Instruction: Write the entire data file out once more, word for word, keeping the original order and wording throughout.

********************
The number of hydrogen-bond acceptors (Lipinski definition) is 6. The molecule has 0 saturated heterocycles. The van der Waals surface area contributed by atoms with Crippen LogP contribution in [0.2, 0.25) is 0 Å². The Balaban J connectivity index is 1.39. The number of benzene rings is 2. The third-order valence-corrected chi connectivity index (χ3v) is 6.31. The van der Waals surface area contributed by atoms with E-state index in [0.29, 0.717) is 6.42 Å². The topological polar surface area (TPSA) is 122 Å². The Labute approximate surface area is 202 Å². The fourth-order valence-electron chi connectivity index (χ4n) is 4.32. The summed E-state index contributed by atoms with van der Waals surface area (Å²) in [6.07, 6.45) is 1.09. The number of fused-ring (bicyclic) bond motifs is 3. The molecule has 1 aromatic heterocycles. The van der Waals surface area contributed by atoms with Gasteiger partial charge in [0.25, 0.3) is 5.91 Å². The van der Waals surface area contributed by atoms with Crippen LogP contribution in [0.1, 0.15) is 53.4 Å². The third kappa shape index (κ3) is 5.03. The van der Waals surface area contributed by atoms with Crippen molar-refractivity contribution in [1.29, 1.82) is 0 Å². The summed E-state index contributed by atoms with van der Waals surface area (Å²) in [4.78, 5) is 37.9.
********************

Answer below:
The number of hydrogen-bond acceptors (Lipinski definition) is 6. The molecule has 0 saturated heterocycles. The van der Waals surface area contributed by atoms with Crippen LogP contribution in [0.2, 0.25) is 0 Å². The Balaban J connectivity index is 1.39. The number of benzene rings is 2. The third-order valence-corrected chi connectivity index (χ3v) is 6.31. The van der Waals surface area contributed by atoms with E-state index in [0.29, 0.717) is 6.42 Å². The topological polar surface area (TPSA) is 122 Å². The Labute approximate surface area is 202 Å². The fourth-order valence-electron chi connectivity index (χ4n) is 4.32. The summed E-state index contributed by atoms with van der Waals surface area (Å²) in [6.07, 6.45) is 1.09. The number of fused-ring (bicyclic) bond motifs is 3. The molecule has 1 aromatic heterocycles. The van der Waals surface area contributed by atoms with Gasteiger partial charge in [0.25, 0.3) is 5.91 Å². The van der Waals surface area contributed by atoms with Crippen LogP contribution in [0.1, 0.15) is 53.4 Å². The third kappa shape index (κ3) is 5.03. The van der Waals surface area contributed by atoms with Crippen molar-refractivity contribution in [1.29, 1.82) is 0 Å². The summed E-state index contributed by atoms with van der Waals surface area (Å²) in [4.78, 5) is 37.9.